Join, a decision-making platform for architecture, engineering, and construction, today closed a $16 million Series A round led by SignalFire with participation from Ironspring Ventures, Metaprop, Building Ventures, and Standard Ventures. The fresh capital, which brings the company’s total raised to $30 million, will be put toward “doubling down” on market expansion and expanding Join’s product, according to CEO Andrew Zukoski.
Join was launched in 2017. Zukoski, Drew Wolpert, Jim Forester, Ye Wang, and the rest of the founding team met through Flux Factory, a spinout of Google’s experimental product lab, X (formerly Google X), where they developed technology that tracks and documents building construction decisions. Flux was the first company to spring out of X in 2014, but was mired in controversy when an architect sued both Flux and Google for allegedly stealing his ideas for architecture design software.
Zukoski hopes Join will have a quieter profile. “We envision a world in which teams are powered by trust and buildings are built on confidence,” he told via email. “General contractors have to win work, plan it, and then execute it. One in ten projects is a financial disaster for general contractors. They have good systems for tracking and controlling execution. However, these systems don’t give them any visibility into the earlier phases, which have become more and more critical with the shift to collaborative delivery methods.”
Zukoski positions Join as a replacement for the Excel and other email-based workflows that many construction stakeholders use to make decisions about projects. Most of the risk management for projects happens during the early phases, known as “preconstruction.” But it often takes place across disparate spreadsheets, leading to disjointed communications.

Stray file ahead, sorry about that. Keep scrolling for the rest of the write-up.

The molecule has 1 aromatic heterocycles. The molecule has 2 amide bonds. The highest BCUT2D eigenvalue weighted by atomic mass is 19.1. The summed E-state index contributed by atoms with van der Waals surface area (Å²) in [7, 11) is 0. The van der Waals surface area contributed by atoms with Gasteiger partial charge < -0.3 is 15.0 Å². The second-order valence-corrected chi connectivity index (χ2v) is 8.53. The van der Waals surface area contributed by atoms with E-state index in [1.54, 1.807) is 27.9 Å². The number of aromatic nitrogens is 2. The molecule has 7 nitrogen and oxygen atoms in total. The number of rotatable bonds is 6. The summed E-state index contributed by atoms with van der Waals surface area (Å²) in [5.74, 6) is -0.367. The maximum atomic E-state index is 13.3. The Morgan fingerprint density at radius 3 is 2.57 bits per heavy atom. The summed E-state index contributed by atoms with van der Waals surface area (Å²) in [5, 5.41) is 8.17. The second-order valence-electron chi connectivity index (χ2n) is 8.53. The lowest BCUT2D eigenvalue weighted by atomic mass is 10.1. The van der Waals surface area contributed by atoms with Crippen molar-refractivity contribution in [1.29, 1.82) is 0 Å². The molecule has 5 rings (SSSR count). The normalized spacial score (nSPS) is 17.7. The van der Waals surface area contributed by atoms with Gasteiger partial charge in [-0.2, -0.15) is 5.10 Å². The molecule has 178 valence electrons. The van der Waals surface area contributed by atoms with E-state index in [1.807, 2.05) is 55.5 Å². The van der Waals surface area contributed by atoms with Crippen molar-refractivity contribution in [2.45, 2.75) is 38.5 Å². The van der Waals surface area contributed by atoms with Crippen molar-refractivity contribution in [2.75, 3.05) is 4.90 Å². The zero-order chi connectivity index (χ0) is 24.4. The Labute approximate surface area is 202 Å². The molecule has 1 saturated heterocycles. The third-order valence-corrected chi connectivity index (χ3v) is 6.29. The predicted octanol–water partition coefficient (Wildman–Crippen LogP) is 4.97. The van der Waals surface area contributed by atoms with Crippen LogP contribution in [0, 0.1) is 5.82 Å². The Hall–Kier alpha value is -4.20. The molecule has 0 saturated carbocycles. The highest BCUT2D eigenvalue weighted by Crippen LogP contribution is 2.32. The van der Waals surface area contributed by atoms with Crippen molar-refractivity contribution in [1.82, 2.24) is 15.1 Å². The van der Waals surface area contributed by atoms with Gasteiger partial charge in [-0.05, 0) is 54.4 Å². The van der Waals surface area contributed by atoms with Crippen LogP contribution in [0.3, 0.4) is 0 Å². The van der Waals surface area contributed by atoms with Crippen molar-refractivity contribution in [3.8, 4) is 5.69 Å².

Join takes data from Excel and other estimating tools and provides an ostensibly easier way to assess the impact of preconstruction decisions. For example, with Join, a user can ask “what if” questions and see the cost impact of an option in real time.
“The major incumbents, like Procore and Autodesk, have built around the way that work was delivered 20 years ago, where the relationships between the owner, the architect, and the contractor resembled waterfall software development. Teams would design every detail of a building before getting any feedback on what it would cost. This is a primary cause for many projects being late and over budget,” Zukoski said. “This has changed. Now, 80% of work is delivered through collaborative methods that engage design and construction early, allowing cost to inform design. This is a huge opportunity for construction, but means there is a huge need for collaboration during the preconstruction phase when these stakeholders are assembled.”
Join delivers real-time data, decision history, and info via a dashboard where stakeholders can view it and respond to address potential warning signs. The platform includes visualization tools as well as timeline and budget planners, providing insights based on past project performance so that future ones can benefit.
“We’re well-positioned both with the pandemic and with the technology slowdown,” Zukosk said, pointing to a 2020 Autodesk survey showing that that poor decision making costs the construction industry $89 billion in avoidable rework, or redoing work that wasn’t done correctly the first time. “As a whole, the construction industry is slower to adopt new technology, so there is a lot of room for growth with customers.”
Indeed, technology in the construction sector is generally slow to grow. For example, a recent KPMG Canada survey found that three-quarter of construction companies in Canada rate their digital maturity as “fairly low.”
But Zukosk argues that the pandemic drove construction companies to embrace tech and new ways to work, spurring their interest in technology that makes contractors’ jobs more efficient overall. To wit, Join has around 50 customers that have used the platform for health care facilities, research centers, affordable housing, and entertainment and sports complexes.
Underlining the demand for construction technology, investor funding in the U.S.-based sector reached a record $2.1 billion in 2021 — more than a 100% increase from a year ago — according to Construction Dive. Just recently, AI-powered construction management platform Buildots landed $60 million in a funding round. Meanwhile, Alice Technologies, a construction design platform, bagged $30 million in fresh capital to expand its platform.
Zukosk says that one of the goals with the cash from the Series A is to expand the size of Join’s team from 52 to 75 by 2023.